ISSN 1062-3604, Russian Journal of Developmental Biology, 2006, Vol. 37, No. 3, pp. 187–192. © Pleiades Publishing, Inc., 2006.
Original Russian Text © G.I. Abelev, 2006, published in Ontogenez, 2006, Vol. 37, No. 3, pp. 227–233.
Differentiation antigens in the normal and neoplas-
tic cells are markers of the level and direction of their
differentiation. In the hemopoietic cells, differentiation
antigens are presented by several families of surface
CD (cluster differentiation) antigens, while in the epi-
thelial cells, they are known as tissue speciﬁc antigens
including intracellular macromolecules and macromol-
ecules localized on the membrane. The fate of differen-
tiation antigens in the course of transformation and
tumor progression reﬂects the preservation, alteration,
or loss of differentiation by the cells subject to these
processes. From this viewpoint, differentiation antigens
behave oppositely in hemoblastoses and carcinomas:
hemoblastoses preserve in all details the level and
direction of differentiation of the progenitor cell, while
carcinomas lose their differentiation antigens step by
step including full dedifferentiation and often reexpress
embryonic differentiation antigens (Weiler, 1959;
Abelev, 1965; Ku et al., 1999).
We proposed that these differences in behavior of
the differentiation antigens in both systems are related
to different pathways of tumor progression in these sys-
tems (Abelev, 2000, 2003). We believe also that tumor
progression in hemoblastoses does not change the dif-
ferentiation status of a neoplastic cell, while carcino-
mas overcome the normalizing control of microenvi-
ronment and develop full or partial independence from
the factors of microenvironment, which, at the same
time, determine and maintain epithelial differentiation.
Relationship Between Differentiation
and Transformation and Progression in Hemoblastoses
The mechanisms of transformation in tumors of the
hemopoietic tissues are intimately related to the mech-
anisms of its differentiation (Abelev, 2000; Tenen,
2003). The oncogene activation in Burkitt’s lymphoma
is a classical example of such an intimate relationship.
In this tumor, oncogene
is translocated to the
genes of immunoglobulin I- or L-chains (IgH e IgL),
which are active in A-cells and control synthesis of
these polypeptide chains. Synthesis of IgH speciﬁc for
this class and parallel synthesis of IgL are a key event
in differentiation of A-cells. Translocation of MYC to
an enhancer of the immunoglobulin genes (
) leads to constitutive oncogene expression,
which is, thus inseparable from the differentiation sta-
tus of a progenitor cell of A-cellular tumor. Moreover,
the translocation per se occurs due to the mechanisms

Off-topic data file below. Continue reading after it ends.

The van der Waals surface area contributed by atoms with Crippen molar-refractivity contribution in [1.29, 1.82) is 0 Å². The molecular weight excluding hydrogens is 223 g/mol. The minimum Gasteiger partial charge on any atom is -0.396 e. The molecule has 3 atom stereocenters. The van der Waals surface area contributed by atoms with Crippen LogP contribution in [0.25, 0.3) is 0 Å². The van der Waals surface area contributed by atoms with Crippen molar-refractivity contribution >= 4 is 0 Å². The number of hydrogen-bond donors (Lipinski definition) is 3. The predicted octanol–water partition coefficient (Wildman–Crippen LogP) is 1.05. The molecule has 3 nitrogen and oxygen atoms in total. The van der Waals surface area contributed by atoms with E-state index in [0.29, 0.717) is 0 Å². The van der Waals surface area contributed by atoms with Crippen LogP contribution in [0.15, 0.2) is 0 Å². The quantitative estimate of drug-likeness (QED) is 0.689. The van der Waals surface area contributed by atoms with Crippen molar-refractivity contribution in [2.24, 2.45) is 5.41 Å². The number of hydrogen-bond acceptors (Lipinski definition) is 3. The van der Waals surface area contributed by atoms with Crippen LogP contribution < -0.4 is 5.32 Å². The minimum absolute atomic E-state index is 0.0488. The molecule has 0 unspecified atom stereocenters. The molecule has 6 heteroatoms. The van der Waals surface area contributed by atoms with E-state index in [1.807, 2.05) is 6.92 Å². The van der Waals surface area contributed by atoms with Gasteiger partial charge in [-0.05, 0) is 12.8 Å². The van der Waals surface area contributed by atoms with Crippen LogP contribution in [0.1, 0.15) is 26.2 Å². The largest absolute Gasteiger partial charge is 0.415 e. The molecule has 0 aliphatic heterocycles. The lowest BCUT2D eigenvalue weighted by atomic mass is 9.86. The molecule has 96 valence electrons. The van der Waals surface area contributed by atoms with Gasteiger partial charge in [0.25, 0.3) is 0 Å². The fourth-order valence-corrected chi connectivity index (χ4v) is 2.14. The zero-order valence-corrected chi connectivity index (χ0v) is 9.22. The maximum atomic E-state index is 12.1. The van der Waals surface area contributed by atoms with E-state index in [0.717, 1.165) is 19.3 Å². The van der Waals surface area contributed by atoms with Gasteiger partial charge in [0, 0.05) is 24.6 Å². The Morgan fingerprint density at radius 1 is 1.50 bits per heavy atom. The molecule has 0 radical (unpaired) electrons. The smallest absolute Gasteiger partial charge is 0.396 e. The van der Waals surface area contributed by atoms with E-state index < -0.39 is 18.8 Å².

of genetic recombination which are, at this stage of dif-
ferentiation, characteristic for B-cells during synthesis
of IgH or IgL chains (Klein,1982; Korsmeyer, 1992).
Similar mechanisms were described in some other
B-cellular lymphomas: follicular lymphoma when gene
is activated upon transfer to the enhancer of IgH-
chain gene and some lymphomas of germinal centers or
chronic lymphocytic leukemia (Korsmeyer, 1992).
Very close mechanisms of oncogene activation are
involved in acute T-cellular leucoses (T-ALL). Here,
OF TUMOR GROWTH
Differentiation Antigens of Hemoblastoses
and Epithelial Tumors: Relations
to the Mechanisms of Transformation and Progression
G. I. Abelev
Institute of Carcinogenesis, Blokhin Russian Cancer Research Center, Russian Academy
of Medical Sciences, Kashirskoe sh. 24, Moscow, 115478 Russia
Received October 10, 2005; in ﬁnal form, December 6, 2005
—The role of mechanisms underlying differentiation is considered in malignant transformation of
hemoblastoses and epithelial tumors. In hemoblastoses, differentiation is intimately related to malignant trans-
formation and they are underlain by the same mechanisms. Immunophenotyping of hemoblastoses is fully
based on successive stages of their differentiation with characteristic expression of differentiation antigens.
Unlike hemoblastoses, epithelial tumors gradually, in the course of progression, lose their differentiation due
to the degradation of the connections with the microenvironment, which controls the direction and level of epi-
thelial differentiation. Therefore, carcinomas are characterized by varying degrees of “antigenic simpliﬁca-
tion”, including the epithelial-mesenchymal transition.
: differentiation of hemoblastoses, differentiation of epithelial neoplasms; immunophenotyping of
hemoblastoses, antigenic simpliﬁcation of carcinomas, progression and differentiation of tumors, tumor mark-
ers, epithelial-mesenchymal transition, role of microenvironment in tumor progression.